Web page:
5. Damage control products were prominently displayed throughout the ISTE vendor hall. You could find a protective case for just about every tablet, Chromebook, phone, and laptop imaginable. There were also plenty of companies selling network monitoring software and web filtering products designed to protect your school network and or block access to websites.

Wednesday, June 29, 2016

Three Interesting Studies on Virtual Reality in Education

This week at ISTE 2016 Google and Samsung had large booth displays devoted to virtual reality headsets. The proliferation of virtual reality headsets has been the catalyst for some good conversations about the value of virtual reality in education. Many have wondered if it is a novelty or if could have a meaningful impact on students. I have been a part of those conversations. But as I want to be prepared with good information on the topic, I turned to Google Scholar to see what has been written on the topic of VR in education. The following three papers stood out to me.

Construct3D: a virtual reality application for mathematics and geometry education.

On the usability and likeability of virtual reality games for education: The case of VR-ENGAGE.

Can virtual reality improve anatomy education? A randomised controlled study of a computer‐generated three‐dimensional anatomical ear model.

All three of these studies found that virtual reality was beneficial to students. Each study came to that conclusion in a different context. The first found an improvement in students' comprehension of geometrical concepts. The second found an improvement in students' understanding of geographical concepts and relationships, but only with prior knowledge. And the third study found an improvement in students' understanding of anatomy.

These three studies had small sample sizes and control groups that could probably be categorized as "high achieving, highly engaged" students. Whether or not the outcome of the students linked above will be similar to those of other students is still to be determined. That said, I'm excited to see what happens with virtual reality in K-12 classrooms over the next five years.

Disclosure: Samsung paid for my hotel room during the 2016 ISTE conference.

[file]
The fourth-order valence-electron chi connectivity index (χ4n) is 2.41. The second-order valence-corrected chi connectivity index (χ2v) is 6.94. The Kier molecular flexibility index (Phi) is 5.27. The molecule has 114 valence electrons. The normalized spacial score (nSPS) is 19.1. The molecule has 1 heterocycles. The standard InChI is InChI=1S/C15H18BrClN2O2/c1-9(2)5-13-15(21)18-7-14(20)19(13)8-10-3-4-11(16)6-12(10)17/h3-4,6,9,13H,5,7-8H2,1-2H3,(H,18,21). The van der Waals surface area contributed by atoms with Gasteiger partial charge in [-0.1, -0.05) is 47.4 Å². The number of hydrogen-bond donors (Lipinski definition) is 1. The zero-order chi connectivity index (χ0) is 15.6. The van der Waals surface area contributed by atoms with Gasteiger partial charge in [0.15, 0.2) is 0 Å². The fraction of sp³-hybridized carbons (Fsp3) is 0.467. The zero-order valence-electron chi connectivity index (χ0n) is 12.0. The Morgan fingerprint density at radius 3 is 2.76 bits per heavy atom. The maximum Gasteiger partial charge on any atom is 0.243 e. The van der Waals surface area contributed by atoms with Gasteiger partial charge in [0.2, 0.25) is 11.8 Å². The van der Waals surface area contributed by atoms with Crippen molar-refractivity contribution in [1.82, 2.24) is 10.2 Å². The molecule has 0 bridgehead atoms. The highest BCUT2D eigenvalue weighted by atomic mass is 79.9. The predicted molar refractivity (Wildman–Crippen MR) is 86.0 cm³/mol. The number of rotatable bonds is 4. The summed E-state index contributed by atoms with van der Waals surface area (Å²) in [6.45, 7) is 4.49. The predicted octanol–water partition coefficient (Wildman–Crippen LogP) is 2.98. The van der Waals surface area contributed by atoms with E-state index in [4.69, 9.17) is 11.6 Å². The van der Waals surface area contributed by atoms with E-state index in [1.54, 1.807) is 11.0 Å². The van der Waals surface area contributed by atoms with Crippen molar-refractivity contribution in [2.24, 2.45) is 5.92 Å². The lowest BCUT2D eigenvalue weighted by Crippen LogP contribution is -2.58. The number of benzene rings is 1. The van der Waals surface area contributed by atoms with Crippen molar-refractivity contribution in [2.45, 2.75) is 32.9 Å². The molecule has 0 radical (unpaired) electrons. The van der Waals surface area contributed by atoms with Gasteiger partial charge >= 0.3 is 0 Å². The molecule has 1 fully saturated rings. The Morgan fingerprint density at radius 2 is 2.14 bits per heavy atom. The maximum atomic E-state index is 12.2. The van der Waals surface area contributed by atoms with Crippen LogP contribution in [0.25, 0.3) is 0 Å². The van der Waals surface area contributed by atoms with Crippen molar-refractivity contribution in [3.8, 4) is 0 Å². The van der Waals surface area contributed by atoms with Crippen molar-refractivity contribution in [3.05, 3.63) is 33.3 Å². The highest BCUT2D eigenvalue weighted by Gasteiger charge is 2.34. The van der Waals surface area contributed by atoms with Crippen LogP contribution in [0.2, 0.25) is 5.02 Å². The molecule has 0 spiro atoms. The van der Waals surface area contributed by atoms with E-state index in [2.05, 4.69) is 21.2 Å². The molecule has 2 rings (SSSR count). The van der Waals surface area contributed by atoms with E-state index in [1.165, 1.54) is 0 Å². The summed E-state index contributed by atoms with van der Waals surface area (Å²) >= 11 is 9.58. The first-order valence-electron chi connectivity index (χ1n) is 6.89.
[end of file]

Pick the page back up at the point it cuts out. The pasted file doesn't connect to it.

5 Features to Look for on Formative in the Fall

Earlier this week at the ISTE 2016 conference I had a nice meeting with the founders of the popular assessment tool, Formative. Formative is hard at work to add new features in time for the new school year in the northern hemisphere. The list of features that they showed me is fifteen deep. Many of those features are focused on data, but some are focused on providing solutions to practical problems that almost every teacher has faced at one time or another while using online assessment tools. These are the five practical Formative features that I'm looking forward to seeing this fall.

  • Send assignments/ quizzes to individual students. 
  • Scheduling a start time and an end time for assignments/ quizzes. 
  • Scheduling a time for the return of quiz scores/ feedback. You'll be able to hold scores until every student has completed the assignment/ quiz. 
  • Students will have a progress meter to show them where they are in a particular quiz/ assignment. 
  • Improved font formatting tools. 

Applications for Education
One of the things that has helped Formative become popular is the "show your work" response option that allows students to draw responses to your questions and prompts. The addition of these new features should only help to make Formative a better tool for gathering formal and informal assessment responses from students.

Connect Your Classroom Through SeeSaw Connected Blogs

On Tuesday morning at the ISTE 2016 conference I sat down with the founder of the popular digital portfolio tool, SeeSaw. He showed me some of updated features of SeeSaw's free product as well as the new analytics options within SeeSaw Plus (a subscription service).